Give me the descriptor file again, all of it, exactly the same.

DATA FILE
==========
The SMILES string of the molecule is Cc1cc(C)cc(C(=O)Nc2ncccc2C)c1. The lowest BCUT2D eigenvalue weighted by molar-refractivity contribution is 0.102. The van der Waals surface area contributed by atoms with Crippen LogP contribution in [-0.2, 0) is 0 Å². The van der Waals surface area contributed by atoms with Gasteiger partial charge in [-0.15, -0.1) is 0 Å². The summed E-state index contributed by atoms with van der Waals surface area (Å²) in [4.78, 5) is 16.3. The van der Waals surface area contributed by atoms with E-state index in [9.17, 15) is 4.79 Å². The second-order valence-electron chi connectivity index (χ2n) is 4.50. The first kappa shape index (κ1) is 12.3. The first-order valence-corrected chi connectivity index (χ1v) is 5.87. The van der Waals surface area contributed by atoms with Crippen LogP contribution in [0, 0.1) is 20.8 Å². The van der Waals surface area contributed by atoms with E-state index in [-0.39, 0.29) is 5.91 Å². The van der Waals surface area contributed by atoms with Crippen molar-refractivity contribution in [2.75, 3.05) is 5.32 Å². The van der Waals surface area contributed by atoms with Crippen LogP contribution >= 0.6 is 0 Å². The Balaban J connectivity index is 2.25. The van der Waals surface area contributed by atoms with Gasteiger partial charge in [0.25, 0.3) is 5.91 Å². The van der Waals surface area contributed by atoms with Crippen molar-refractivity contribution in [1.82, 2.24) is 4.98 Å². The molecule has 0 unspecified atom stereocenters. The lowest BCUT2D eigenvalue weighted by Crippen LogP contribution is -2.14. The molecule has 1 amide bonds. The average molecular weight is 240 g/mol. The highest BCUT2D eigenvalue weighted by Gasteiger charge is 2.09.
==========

The SMILES string of the molecule is Cc1cc(C)cc(C(=O)Nc2ncccc2C)c1. The lowest BCUT2D eigenvalue weighted by molar-refractivity contribution is 0.102. The van der Waals surface area contributed by atoms with Crippen LogP contribution in [-0.2, 0) is 0 Å². The van der Waals surface area contributed by atoms with Gasteiger partial charge in [-0.15, -0.1) is 0 Å². The summed E-state index contributed by atoms with van der Waals surface area (Å²) in [4.78, 5) is 16.3. The van der Waals surface area contributed by atoms with E-state index in [9.17, 15) is 4.79 Å². The second-order valence-electron chi connectivity index (χ2n) is 4.50. The first kappa shape index (κ1) is 12.3. The first-order valence-corrected chi connectivity index (χ1v) is 5.87. The van der Waals surface area contributed by atoms with Crippen LogP contribution in [0, 0.1) is 20.8 Å². The van der Waals surface area contributed by atoms with E-state index in [-0.39, 0.29) is 5.91 Å². The van der Waals surface area contributed by atoms with Crippen molar-refractivity contribution in [2.75, 3.05) is 5.32 Å². The van der Waals surface area contributed by atoms with Crippen LogP contribution >= 0.6 is 0 Å². The Balaban J connectivity index is 2.25. The van der Waals surface area contributed by atoms with Gasteiger partial charge in [0.25, 0.3) is 5.91 Å². The van der Waals surface area contributed by atoms with Crippen molar-refractivity contribution in [1.82, 2.24) is 4.98 Å². The molecule has 0 unspecified atom stereocenters. The lowest BCUT2D eigenvalue weighted by Crippen LogP contribution is -2.14. The molecule has 1 amide bonds. The average molecular weight is 240 g/mol. The highest BCUT2D eigenvalue weighted by Gasteiger charge is 2.09.